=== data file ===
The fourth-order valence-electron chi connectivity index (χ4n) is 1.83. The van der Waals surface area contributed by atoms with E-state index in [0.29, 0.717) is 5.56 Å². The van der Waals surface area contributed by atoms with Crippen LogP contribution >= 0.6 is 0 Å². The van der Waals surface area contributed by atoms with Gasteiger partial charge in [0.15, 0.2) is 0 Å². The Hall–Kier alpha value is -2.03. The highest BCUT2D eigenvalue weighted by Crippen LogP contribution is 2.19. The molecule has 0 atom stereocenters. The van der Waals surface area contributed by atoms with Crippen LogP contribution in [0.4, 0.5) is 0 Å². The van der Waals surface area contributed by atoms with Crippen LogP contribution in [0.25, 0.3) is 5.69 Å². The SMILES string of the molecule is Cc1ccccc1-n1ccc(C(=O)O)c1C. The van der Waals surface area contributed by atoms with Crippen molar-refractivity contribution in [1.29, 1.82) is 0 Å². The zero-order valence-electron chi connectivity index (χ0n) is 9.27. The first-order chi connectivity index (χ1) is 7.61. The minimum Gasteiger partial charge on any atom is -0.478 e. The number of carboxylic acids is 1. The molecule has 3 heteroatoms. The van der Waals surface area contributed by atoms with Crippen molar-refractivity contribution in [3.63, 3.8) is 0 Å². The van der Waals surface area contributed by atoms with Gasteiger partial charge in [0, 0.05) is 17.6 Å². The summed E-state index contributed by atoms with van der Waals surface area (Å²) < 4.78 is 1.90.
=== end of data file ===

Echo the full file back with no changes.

The fourth-order valence-electron chi connectivity index (χ4n) is 1.83. The van der Waals surface area contributed by atoms with E-state index in [0.29, 0.717) is 5.56 Å². The van der Waals surface area contributed by atoms with Crippen LogP contribution >= 0.6 is 0 Å². The van der Waals surface area contributed by atoms with Gasteiger partial charge in [0.15, 0.2) is 0 Å². The Hall–Kier alpha value is -2.03. The highest BCUT2D eigenvalue weighted by Crippen LogP contribution is 2.19. The molecule has 0 atom stereocenters. The van der Waals surface area contributed by atoms with Crippen LogP contribution in [0.4, 0.5) is 0 Å². The van der Waals surface area contributed by atoms with Crippen LogP contribution in [0.25, 0.3) is 5.69 Å². The SMILES string of the molecule is Cc1ccccc1-n1ccc(C(=O)O)c1C. The van der Waals surface area contributed by atoms with Crippen molar-refractivity contribution in [1.29, 1.82) is 0 Å². The zero-order valence-electron chi connectivity index (χ0n) is 9.27. The first-order chi connectivity index (χ1) is 7.61. The minimum Gasteiger partial charge on any atom is -0.478 e. The number of carboxylic acids is 1. The molecule has 3 heteroatoms. The van der Waals surface area contributed by atoms with Crippen molar-refractivity contribution in [3.63, 3.8) is 0 Å². The van der Waals surface area contributed by atoms with Gasteiger partial charge in [0, 0.05) is 17.6 Å². The summed E-state index contributed by atoms with van der Waals surface area (Å²) < 4.78 is 1.90.